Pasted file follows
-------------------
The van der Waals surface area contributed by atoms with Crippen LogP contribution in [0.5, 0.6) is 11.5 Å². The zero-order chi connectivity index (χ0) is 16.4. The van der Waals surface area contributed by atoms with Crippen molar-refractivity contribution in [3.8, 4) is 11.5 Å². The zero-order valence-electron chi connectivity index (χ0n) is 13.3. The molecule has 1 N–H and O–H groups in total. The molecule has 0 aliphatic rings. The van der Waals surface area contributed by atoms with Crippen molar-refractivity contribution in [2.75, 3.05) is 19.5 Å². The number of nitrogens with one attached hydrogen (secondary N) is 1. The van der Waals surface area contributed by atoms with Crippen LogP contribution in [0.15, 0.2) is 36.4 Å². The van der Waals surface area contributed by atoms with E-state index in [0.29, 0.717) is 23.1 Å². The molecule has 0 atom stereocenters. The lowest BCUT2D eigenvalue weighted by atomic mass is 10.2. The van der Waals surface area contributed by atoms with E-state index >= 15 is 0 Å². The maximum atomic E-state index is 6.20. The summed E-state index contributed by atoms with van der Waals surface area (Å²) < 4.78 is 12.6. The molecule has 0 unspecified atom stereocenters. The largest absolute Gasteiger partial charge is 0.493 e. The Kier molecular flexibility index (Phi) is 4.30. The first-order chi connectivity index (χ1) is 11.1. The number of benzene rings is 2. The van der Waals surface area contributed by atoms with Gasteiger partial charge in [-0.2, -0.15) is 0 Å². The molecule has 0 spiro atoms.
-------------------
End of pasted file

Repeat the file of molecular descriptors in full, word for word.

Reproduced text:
The van der Waals surface area contributed by atoms with Crippen LogP contribution in [0.5, 0.6) is 11.5 Å². The zero-order chi connectivity index (χ0) is 16.4. The van der Waals surface area contributed by atoms with Crippen molar-refractivity contribution in [3.8, 4) is 11.5 Å². The zero-order valence-electron chi connectivity index (χ0n) is 13.3. The molecule has 1 N–H and O–H groups in total. The molecule has 0 aliphatic rings. The van der Waals surface area contributed by atoms with Crippen molar-refractivity contribution in [2.75, 3.05) is 19.5 Å². The number of nitrogens with one attached hydrogen (secondary N) is 1. The van der Waals surface area contributed by atoms with Crippen LogP contribution in [0.15, 0.2) is 36.4 Å². The van der Waals surface area contributed by atoms with E-state index in [0.29, 0.717) is 23.1 Å². The molecule has 0 atom stereocenters. The lowest BCUT2D eigenvalue weighted by atomic mass is 10.2. The van der Waals surface area contributed by atoms with E-state index >= 15 is 0 Å². The maximum atomic E-state index is 6.20. The summed E-state index contributed by atoms with van der Waals surface area (Å²) < 4.78 is 12.6. The molecule has 0 unspecified atom stereocenters. The largest absolute Gasteiger partial charge is 0.493 e. The Kier molecular flexibility index (Phi) is 4.30. The first-order chi connectivity index (χ1) is 11.1. The number of benzene rings is 2. The van der Waals surface area contributed by atoms with Gasteiger partial charge in [-0.2, -0.15) is 0 Å². The molecule has 0 spiro atoms.